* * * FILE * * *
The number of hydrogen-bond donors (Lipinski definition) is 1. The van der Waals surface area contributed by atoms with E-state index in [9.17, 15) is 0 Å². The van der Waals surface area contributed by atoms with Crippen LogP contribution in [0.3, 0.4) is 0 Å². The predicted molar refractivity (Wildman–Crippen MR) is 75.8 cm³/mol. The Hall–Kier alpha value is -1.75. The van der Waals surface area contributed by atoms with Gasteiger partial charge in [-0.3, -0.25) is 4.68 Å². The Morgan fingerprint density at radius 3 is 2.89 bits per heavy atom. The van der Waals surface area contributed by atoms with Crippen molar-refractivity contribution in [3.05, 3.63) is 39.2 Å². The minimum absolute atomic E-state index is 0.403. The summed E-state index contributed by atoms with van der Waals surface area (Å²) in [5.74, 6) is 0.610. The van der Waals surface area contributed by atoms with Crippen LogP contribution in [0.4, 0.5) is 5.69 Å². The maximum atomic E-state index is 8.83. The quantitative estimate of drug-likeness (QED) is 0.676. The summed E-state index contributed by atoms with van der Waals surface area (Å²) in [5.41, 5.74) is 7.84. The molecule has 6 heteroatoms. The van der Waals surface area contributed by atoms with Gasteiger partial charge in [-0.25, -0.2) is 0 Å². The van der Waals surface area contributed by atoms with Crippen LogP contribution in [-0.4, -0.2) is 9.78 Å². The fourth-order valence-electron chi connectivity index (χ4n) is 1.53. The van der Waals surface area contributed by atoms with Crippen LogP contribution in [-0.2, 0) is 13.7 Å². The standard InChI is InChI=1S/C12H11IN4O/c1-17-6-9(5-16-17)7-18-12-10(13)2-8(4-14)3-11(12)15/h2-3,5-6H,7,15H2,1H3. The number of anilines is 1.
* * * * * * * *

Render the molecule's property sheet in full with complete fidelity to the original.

The number of hydrogen-bond donors (Lipinski definition) is 1. The van der Waals surface area contributed by atoms with E-state index in [9.17, 15) is 0 Å². The van der Waals surface area contributed by atoms with Crippen LogP contribution in [0.3, 0.4) is 0 Å². The predicted molar refractivity (Wildman–Crippen MR) is 75.8 cm³/mol. The Hall–Kier alpha value is -1.75. The van der Waals surface area contributed by atoms with Gasteiger partial charge in [-0.3, -0.25) is 4.68 Å². The Morgan fingerprint density at radius 3 is 2.89 bits per heavy atom. The van der Waals surface area contributed by atoms with Crippen molar-refractivity contribution in [3.05, 3.63) is 39.2 Å². The minimum absolute atomic E-state index is 0.403. The summed E-state index contributed by atoms with van der Waals surface area (Å²) in [5.74, 6) is 0.610. The van der Waals surface area contributed by atoms with Crippen LogP contribution in [0.4, 0.5) is 5.69 Å². The maximum atomic E-state index is 8.83. The quantitative estimate of drug-likeness (QED) is 0.676. The summed E-state index contributed by atoms with van der Waals surface area (Å²) in [5.41, 5.74) is 7.84. The molecule has 6 heteroatoms. The van der Waals surface area contributed by atoms with Gasteiger partial charge in [-0.25, -0.2) is 0 Å². The van der Waals surface area contributed by atoms with Crippen LogP contribution in [-0.4, -0.2) is 9.78 Å². The fourth-order valence-electron chi connectivity index (χ4n) is 1.53. The van der Waals surface area contributed by atoms with Crippen LogP contribution in [-0.2, 0) is 13.7 Å². The standard InChI is InChI=1S/C12H11IN4O/c1-17-6-9(5-16-17)7-18-12-10(13)2-8(4-14)3-11(12)15/h2-3,5-6H,7,15H2,1H3. The number of anilines is 1.